Travel Weekly senior editor Mark Chesnut paid a visit to the
Hotel Inter-Continental Sao Paulo in Brazil. His report
ike so many other hotels around
the world, the Inter-Continental Sao Paulo experienced a downturn
Liane Galina, the hotel's director of sales, said that last year
was marked by shortened stays as well as a major decrease in
weekend occupancy. She added there also were a number of
cancellations immediately following the terrorist attacks in the
But Galina said she sees a brighter future for the 193-room
property, which relies on the U.S. for about 40% of its
The city's role as a business center, coupled with its potential
as a tourist destination, should help to ensure a growth in
arrivals, she noted.
Galina recently moved to Sao Paulo after working at the hotel's
sister property in Rio de Janeiro.
market has changed dramatically in Sao Paulo in the last decade,
according to Galina, who first worked in Sao Paulo in the
mid-1990s. Today, she said, hotels in the city must work harder for
"Things are getting more competitive. When I first came to Sao
Paulo, it was paradise [for hoteliers]," Galina said, noting that
in the mid-1990s, companies were expanding rapidly in the city, and
business travel was booming.
As the hotel industry lagged behind in meeting the demand, "we
had a great occupancy rate -- 94% or 95%," she recalled. Now, the
hotel industry has caught up with the demand.
Additional growth in Sao Paulo is in the works for Six
Continents, parent company of the Inter-Continental brand; the
company will open a 700-room Holiday Inn, the largest hotel in Sao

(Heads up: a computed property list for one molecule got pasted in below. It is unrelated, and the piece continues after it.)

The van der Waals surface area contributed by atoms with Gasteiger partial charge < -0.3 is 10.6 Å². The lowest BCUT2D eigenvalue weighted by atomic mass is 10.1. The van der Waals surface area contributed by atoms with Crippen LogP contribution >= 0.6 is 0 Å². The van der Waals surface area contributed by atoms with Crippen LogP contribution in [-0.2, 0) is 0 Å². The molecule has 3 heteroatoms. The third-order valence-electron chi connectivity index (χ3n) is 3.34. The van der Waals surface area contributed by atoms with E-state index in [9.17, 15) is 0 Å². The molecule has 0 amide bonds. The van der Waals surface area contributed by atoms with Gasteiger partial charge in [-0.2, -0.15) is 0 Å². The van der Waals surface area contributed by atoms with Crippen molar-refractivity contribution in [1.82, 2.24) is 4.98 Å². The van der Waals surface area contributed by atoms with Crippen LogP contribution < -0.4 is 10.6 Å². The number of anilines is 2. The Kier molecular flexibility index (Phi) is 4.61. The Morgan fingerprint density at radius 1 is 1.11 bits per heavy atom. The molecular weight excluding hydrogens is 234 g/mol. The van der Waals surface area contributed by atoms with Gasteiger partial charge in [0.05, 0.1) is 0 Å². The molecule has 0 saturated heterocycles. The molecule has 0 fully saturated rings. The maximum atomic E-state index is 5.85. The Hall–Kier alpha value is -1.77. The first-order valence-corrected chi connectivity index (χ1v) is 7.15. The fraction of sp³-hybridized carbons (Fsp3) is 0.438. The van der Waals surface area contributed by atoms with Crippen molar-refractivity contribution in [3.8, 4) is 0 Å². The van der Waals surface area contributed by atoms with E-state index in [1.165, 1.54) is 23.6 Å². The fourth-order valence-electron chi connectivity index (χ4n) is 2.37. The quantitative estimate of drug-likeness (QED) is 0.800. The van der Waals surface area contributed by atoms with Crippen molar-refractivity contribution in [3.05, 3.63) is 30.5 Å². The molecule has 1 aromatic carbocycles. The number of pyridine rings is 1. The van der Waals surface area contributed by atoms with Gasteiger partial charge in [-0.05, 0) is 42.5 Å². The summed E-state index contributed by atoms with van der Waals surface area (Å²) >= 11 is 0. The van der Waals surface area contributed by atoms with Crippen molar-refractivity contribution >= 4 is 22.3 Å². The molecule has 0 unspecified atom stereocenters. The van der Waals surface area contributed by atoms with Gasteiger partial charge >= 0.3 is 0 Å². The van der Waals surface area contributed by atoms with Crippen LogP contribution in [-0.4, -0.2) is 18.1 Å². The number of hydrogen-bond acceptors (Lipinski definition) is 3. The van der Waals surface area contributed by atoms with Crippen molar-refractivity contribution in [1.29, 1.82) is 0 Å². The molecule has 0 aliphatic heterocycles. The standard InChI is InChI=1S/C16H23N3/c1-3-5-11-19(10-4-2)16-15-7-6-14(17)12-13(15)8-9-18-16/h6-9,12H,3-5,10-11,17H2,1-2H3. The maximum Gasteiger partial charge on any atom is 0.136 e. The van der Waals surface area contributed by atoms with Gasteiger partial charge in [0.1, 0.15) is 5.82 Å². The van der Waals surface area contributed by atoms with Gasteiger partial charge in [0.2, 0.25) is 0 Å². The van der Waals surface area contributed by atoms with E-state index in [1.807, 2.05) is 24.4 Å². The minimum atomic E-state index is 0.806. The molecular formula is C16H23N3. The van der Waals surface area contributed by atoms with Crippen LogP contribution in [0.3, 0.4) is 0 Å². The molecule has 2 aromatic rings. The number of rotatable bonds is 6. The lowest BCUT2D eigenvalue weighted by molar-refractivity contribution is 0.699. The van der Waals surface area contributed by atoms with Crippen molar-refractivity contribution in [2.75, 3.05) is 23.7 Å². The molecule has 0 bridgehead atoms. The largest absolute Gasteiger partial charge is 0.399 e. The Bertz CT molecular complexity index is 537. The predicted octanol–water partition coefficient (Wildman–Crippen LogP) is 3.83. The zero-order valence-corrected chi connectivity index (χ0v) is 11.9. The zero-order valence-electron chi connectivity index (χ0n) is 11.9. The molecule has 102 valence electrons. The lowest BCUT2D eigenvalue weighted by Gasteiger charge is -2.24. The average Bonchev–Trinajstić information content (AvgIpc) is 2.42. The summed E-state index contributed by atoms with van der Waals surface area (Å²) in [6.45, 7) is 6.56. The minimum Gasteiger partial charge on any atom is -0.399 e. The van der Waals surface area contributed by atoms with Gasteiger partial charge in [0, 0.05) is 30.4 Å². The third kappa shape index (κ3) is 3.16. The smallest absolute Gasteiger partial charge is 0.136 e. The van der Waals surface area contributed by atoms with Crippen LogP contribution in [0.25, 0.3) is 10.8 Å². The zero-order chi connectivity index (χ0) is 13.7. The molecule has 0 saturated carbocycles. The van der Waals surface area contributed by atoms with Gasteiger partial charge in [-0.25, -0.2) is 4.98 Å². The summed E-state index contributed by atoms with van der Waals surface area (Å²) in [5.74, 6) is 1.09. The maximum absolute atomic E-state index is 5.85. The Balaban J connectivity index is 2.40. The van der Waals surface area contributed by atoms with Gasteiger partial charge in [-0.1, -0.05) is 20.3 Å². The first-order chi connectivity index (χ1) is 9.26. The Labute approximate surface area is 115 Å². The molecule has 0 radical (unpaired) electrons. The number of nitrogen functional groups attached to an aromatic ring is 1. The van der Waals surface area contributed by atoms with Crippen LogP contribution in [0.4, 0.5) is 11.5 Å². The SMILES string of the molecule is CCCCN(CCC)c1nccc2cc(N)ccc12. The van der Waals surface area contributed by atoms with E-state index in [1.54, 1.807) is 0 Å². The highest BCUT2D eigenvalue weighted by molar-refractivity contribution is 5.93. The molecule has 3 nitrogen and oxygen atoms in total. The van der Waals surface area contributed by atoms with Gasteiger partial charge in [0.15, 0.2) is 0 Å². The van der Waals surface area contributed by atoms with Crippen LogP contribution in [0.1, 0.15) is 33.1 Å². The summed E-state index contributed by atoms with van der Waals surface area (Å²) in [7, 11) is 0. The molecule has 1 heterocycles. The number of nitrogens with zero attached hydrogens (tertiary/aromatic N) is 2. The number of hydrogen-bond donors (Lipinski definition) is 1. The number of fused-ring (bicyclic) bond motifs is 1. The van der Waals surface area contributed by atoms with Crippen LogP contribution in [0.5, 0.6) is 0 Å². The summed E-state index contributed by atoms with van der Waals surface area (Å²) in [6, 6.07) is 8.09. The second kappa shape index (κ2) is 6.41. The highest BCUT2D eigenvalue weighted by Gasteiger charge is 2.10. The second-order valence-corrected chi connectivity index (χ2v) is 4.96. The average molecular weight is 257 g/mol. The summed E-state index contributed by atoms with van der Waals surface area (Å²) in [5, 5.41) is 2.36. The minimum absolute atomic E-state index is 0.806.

Paulo, next to the city's convention center in 2003.
It's no surprise that Sao Paulo's importance as a business hub
has increased. Not only is it the largest city in South America, it
is one of the world's largest metropolises and home to industries
including automotive manufacturing, banking, telecommunications,
software and e-commerce.
A spotlessly clean, upscale facility, the Inter-Continental is
well-positioned to compete with the other major players in the
city's hospitality market.
The hotel, which opened in 1996, has an enviable location, one
block from Paulista Avenue, the city's leading financial area. The
property also is 19 miles from Guarulhos Airport and four miles
from Congonhas, the domestic airport.
The 18-story hotel's guest rooms are equipped with cable
television, telephones, voice mail, a safe-deposit box, a minibar
and a work desk. Bathrooms offer health and beauty amenities as
well as touches such as a makeup mirror. All rooms except the
standard category feature a bathtub with a Jacuzzi and a separate
Floors 17 to 20 are Six Continents Club floors, where rooms have
additional amenities, such as an in-room fax/printer/copier. Club
floor guests also have access to a lounge for breakfast and
The hotel's outdoor swimming pool, which features a bar, is on
the rooftop of one of the floors. There are a sizable gym, a
business center and convention facilities, with 10 meetings and
The property's restaurant, Tarsila, is an upscale, gourmet
establishment with international cuisine that often features themed
nights with live entertainment.
The hotel also is in a good location for leisure travelers, as
it is within walking distance to restaurants in the Paulista Avenue
area, which are close to the city's metro system.
The Inter-Continental is a quick walk to the Museu de Arte de
Sao Paulo, the city's best-known art museum, which is housed in a
modern structure on Paulista Avenue.